Remembering Layla Avila

Earlier today we got the unthinkable news that our friend and former colleague Layla Avila lost a battle with cancer, passing away peacefully with her family and friends by her side.

Layla’s imprint can be found on nearly every corner of TNTP. She was one of our first employees, starting in 1999, hired to launch TeachCompton. During her more than 15 years here, she held nearly every job imaginable—from managing our Teaching Fellows programs to business development, research and evaluation, and serving as my chief of staff. She, as much as anyone, turned TNTP into the strong, vital, student-focused organization it is today. And after leaving such an indeliable mark here, she co-founded Education Leaders of Color, a crucial space for people of color in our sector and one of the most powerful forces for positive change in education.

Since she left TNTP, I’ve kept monthly check-ins with Layla. These conversations had long outlived their ostensible purpose—to navigate questions left over from her transition and discuss the launch of EdLoC—but we kept them I think because I really looked forward to them. And Layla, ever generous, was willing to help me out. We spent part of each call talking business, ed policy, politics, fundraising, and school boards. But most of our calls were spent talking about life—our families, our fears, and our hopes. We talked about her warm, smart, and graceful husband Manuel, who seemed to love and appreciate her hugely—which is to say equally as much she loved and appreciated him. Her striking and willful daughter Cati, her beautiful little son Max, her beloved mom, who passed away a few years ago. Her impatience with anyone unwilling to do what needed to be done to give Black and Brown kids a fair opportunity. Her memorable vacations and family visits to Mexico. Her unwillingness to dump her old SUV.

Layla always seemed sure about the right path. Her convictions and values were clear and unerring. She had the world figured out. It often disappointed her, but it never surprised her. That’s what I think I needed most of all from our conversations—she instilled in me the confidence that, in spite of all the setbacks, in spite of all the injustice, it would all work out. If she had the world figured out, that meant that it could be figured out. I left every conversation with more steel in my spine about our mission, about how to lead, and about righting wrongs.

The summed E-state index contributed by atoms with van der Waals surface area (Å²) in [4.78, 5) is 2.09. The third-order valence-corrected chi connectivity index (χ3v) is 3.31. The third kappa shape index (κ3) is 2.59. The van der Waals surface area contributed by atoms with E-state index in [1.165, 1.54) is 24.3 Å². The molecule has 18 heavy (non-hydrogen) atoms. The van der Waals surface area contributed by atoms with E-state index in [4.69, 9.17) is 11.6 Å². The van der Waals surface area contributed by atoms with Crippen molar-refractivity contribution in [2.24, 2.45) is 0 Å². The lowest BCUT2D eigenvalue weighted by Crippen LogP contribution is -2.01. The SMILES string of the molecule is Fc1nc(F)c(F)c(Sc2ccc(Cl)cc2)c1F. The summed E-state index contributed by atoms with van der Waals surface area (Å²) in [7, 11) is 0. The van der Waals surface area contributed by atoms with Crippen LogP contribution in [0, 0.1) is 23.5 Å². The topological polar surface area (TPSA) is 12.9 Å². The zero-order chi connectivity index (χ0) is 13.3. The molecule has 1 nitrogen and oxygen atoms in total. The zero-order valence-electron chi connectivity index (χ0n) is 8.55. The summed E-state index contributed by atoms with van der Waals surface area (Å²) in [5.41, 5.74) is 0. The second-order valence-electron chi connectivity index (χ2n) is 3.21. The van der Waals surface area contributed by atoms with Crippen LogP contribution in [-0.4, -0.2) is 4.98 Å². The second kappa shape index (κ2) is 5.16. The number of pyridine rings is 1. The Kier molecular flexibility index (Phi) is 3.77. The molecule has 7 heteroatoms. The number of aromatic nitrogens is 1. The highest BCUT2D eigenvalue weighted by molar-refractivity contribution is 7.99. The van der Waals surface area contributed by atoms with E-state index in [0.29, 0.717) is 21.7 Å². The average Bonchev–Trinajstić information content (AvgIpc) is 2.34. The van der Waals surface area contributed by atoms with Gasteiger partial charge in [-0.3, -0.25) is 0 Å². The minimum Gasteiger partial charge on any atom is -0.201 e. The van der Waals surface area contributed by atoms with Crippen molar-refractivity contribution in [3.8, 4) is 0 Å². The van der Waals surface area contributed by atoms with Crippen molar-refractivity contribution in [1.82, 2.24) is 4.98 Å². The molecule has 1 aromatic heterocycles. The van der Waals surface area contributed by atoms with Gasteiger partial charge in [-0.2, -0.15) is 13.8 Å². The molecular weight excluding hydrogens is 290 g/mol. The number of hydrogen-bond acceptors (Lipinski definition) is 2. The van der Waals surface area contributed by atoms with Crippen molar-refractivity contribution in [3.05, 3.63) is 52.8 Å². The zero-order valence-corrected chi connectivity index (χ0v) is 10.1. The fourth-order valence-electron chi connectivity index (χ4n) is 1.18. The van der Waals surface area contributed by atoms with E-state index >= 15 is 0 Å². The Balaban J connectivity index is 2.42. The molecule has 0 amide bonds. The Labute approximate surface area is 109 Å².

I’m heartbroken and will miss Layla terribly, as will so many TNTP staff members past and present who were lucky enough to experience her warmth, generosity, and great wisdom. Our thoughts are with her family and her colleagues at EdLoC as they cope with an unimaginable loss. Friends have set up a memorial page to capture memories and well wishes for Layla’s family, and a college fund has been established for her children.

There will be time in the coming days and weeks to talk about how best to honor Layla's enormous legacy. But for now, I hope we can just spend some time with the memories of a good and great person, being grateful that we got to know her while she was with us.

Imali Ariyarathne, seventh-grade teacher at Langston Hughes Academy, stands in front of her students while introducing them to the captivating world of science

Imali Ariyarathne, seventh-grade teacher at Langston Hughes Academy, introduces her students to the captivating world of science.

About TNTP

TNTP is the nation’s leading research, policy, and consulting organization dedicated to transforming America’s public education system, so that every generation thrives.

Today, we work side-by-side with educators, system leaders, and communities across 39 states and over 6,000 districts nationwide to reach ambitious goals for student success.

Yet the possibilities we imagine push far beyond the walls of school and the education field alone. We are catalyzing a movement across sectors to create multiple pathways for young people to achieve academic, economic, and social mobility.

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